Fleetwood finds groove to storm into contention



SAN FRANCISCO (Reuters) – Tommy Fleetwood delayed restarting his season after the COVID-19 outbreak for logistical purposes and the lack of competitive rounds as a result have done no harm as the Englishman soared up the PGA Championship leaderboard on Friday.

Fleetwood, who only returned to competition on the PGA Tour two weeks ago, fired a superb six-under-par 64 in the second round at TPC Harding Park to put him firmly in striking distance as he chases a maiden major title this weekend.

Due to the possibility of lengthy quarantines on both sides of the Atlantic, world number 13 Fleetwood wanted to schedule his arrival in the United States just right.

He ultimately decided to time his arrival so that he could focus on a nine-week stretch that includes the FedExCup playoffs and Sept. 17-20 U.S. Open while his family remain in England.

“With the quarantine it made it not impossible but very close to that where I would come and travel over and then go home and come back again,” said Fleetwood.

“I was leaving it as late as possible to start playing just because then it would be a straight stretch in America.”

Fleetwood, who many consider one of the best players without major, went out early on Friday and walked off the course having shot the low round of the tournament after mixing seven birdies with a lone bogey.

Despite limited tournament reps ahead of the year’s first major championship, Fleetwood did not lack for confidence.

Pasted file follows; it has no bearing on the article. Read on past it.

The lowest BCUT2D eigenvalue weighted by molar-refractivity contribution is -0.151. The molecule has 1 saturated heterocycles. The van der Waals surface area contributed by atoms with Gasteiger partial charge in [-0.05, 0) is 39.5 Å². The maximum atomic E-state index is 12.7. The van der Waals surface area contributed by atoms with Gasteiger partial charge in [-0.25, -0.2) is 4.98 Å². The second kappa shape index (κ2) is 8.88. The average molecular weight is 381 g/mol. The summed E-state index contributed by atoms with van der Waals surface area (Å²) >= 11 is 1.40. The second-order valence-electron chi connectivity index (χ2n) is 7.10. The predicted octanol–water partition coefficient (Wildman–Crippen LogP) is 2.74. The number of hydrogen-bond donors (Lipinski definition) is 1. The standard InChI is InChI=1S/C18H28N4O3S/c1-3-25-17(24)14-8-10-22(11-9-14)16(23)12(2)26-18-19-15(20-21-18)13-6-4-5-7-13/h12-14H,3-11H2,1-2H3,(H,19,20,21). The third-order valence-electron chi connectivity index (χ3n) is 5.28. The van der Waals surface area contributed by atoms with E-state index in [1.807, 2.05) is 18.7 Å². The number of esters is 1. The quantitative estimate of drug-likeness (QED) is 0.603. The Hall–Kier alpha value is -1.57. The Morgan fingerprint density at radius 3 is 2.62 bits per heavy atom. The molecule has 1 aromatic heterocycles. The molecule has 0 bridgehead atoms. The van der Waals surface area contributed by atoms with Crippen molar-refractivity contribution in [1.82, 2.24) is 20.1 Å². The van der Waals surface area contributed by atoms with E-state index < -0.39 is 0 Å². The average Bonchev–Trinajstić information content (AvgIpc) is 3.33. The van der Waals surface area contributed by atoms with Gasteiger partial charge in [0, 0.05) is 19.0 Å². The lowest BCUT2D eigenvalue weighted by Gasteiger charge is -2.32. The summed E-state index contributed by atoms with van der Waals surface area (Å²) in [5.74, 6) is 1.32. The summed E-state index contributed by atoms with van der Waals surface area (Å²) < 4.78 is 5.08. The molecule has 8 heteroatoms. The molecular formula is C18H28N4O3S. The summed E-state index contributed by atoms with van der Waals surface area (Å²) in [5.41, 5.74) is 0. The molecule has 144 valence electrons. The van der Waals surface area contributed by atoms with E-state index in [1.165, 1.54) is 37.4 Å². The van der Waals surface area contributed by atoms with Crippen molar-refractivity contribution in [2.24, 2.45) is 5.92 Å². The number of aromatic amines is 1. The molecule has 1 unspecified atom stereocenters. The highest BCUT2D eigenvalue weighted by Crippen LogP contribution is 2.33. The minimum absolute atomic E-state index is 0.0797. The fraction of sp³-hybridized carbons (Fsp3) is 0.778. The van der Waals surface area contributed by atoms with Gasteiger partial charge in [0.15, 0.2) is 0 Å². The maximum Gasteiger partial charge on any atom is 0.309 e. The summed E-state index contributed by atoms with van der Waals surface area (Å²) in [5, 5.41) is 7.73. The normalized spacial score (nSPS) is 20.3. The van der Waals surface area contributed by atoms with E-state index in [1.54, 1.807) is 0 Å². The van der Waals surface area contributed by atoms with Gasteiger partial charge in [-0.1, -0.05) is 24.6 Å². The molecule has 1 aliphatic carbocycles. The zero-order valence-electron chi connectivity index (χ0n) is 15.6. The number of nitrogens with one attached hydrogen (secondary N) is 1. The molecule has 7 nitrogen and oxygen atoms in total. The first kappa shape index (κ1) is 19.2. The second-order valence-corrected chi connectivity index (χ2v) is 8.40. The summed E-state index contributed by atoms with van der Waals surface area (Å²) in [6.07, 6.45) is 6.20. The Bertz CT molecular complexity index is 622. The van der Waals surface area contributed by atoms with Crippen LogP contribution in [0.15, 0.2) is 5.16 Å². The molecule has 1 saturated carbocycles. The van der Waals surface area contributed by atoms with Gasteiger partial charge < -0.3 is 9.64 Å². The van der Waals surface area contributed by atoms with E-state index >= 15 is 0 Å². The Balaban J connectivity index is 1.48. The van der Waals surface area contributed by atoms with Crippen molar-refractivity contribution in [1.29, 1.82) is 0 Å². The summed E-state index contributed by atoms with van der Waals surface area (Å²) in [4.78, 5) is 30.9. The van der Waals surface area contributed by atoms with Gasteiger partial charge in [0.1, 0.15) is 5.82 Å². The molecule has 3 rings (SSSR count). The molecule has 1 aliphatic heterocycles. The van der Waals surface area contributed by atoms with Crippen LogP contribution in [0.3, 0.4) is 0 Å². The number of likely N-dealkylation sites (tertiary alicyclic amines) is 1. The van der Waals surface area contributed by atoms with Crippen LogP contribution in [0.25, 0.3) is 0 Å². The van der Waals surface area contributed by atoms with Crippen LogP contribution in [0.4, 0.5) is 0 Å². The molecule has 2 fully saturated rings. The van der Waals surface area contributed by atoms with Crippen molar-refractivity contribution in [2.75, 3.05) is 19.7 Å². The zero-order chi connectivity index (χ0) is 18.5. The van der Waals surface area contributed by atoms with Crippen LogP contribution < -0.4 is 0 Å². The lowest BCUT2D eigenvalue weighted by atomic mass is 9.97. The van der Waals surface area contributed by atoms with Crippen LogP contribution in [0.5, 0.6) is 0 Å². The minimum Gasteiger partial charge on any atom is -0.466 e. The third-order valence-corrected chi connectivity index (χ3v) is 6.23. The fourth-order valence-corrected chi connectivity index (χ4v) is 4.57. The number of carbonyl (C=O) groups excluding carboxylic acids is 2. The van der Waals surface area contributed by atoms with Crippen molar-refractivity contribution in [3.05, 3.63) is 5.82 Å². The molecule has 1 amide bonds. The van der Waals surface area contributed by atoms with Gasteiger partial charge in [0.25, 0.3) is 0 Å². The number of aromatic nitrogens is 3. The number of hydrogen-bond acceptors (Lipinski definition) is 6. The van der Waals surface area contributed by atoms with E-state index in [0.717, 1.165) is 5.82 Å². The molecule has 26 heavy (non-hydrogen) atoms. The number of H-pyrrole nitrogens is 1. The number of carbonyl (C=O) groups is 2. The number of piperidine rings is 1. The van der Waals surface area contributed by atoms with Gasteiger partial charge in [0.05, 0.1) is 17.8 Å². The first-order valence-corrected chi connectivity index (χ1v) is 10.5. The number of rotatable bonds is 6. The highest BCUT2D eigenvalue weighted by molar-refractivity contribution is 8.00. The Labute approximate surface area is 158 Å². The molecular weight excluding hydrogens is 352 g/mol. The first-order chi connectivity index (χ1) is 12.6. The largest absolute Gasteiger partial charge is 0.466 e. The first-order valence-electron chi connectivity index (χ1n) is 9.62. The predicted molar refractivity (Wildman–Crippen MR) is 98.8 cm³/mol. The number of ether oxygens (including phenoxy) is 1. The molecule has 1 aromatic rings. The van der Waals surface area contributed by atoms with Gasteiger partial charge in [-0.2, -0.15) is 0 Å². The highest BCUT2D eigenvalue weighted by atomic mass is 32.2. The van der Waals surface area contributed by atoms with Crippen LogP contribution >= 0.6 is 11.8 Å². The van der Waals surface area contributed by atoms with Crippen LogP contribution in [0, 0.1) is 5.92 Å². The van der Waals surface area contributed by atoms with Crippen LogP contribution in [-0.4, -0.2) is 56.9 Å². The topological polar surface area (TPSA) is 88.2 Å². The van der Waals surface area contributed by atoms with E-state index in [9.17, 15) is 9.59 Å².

“Expected to play this well first week back out,” said Fleetwood, whose last two starts resulted in a missed cut at the 3M (NYSE:) Open and share of 35th place at last week’s World Golf Championships event in Memphis.

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“It’s funny really, like when you’ve played poorly, you feel a long way off, and then you have a day like today and you obviously feel a lot better about it.”

Fleetwood finished runner-up at the 2018 U.S. Open and 2019 British Open and said both experiences will go a long way to helping him this weekend as he goes hunting for an elusive major title.

“Majors are the toughest tests in general, and when you’re playing up against the best players in the world and on the hardest golf courses, hopefully it’s going to bring the best out of you,” said Fleetwood.

“But it tests every single aspect of your game mentally and physically, and I’ve always enjoyed that.”

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